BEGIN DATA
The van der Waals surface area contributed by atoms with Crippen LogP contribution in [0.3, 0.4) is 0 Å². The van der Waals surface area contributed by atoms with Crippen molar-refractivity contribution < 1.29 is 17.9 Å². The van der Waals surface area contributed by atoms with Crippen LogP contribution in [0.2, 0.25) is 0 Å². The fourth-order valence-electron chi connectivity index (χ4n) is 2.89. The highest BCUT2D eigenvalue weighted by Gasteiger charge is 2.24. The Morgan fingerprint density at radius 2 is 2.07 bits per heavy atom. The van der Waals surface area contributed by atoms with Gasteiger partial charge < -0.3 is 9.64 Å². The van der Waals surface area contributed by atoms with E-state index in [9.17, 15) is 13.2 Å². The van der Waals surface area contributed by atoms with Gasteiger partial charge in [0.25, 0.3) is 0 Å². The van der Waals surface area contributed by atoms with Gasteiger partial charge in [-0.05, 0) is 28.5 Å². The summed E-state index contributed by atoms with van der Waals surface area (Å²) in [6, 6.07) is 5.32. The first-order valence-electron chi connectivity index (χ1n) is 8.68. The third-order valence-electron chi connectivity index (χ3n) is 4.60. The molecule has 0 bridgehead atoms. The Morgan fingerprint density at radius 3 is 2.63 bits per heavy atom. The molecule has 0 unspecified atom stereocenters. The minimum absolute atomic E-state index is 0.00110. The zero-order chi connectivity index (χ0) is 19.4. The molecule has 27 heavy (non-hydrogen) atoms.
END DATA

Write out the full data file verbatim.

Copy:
The van der Waals surface area contributed by atoms with Crippen LogP contribution in [0.3, 0.4) is 0 Å². The van der Waals surface area contributed by atoms with Crippen molar-refractivity contribution < 1.29 is 17.9 Å². The van der Waals surface area contributed by atoms with Crippen LogP contribution in [0.2, 0.25) is 0 Å². The fourth-order valence-electron chi connectivity index (χ4n) is 2.89. The highest BCUT2D eigenvalue weighted by Gasteiger charge is 2.24. The Morgan fingerprint density at radius 2 is 2.07 bits per heavy atom. The van der Waals surface area contributed by atoms with Gasteiger partial charge < -0.3 is 9.64 Å². The van der Waals surface area contributed by atoms with E-state index in [9.17, 15) is 13.2 Å². The van der Waals surface area contributed by atoms with Gasteiger partial charge in [0.25, 0.3) is 0 Å². The van der Waals surface area contributed by atoms with Gasteiger partial charge in [-0.05, 0) is 28.5 Å². The summed E-state index contributed by atoms with van der Waals surface area (Å²) in [6, 6.07) is 5.32. The first-order valence-electron chi connectivity index (χ1n) is 8.68. The third-order valence-electron chi connectivity index (χ3n) is 4.60. The molecule has 0 bridgehead atoms. The Morgan fingerprint density at radius 3 is 2.63 bits per heavy atom. The molecule has 0 unspecified atom stereocenters. The minimum absolute atomic E-state index is 0.00110. The zero-order chi connectivity index (χ0) is 19.4. The molecule has 27 heavy (non-hydrogen) atoms.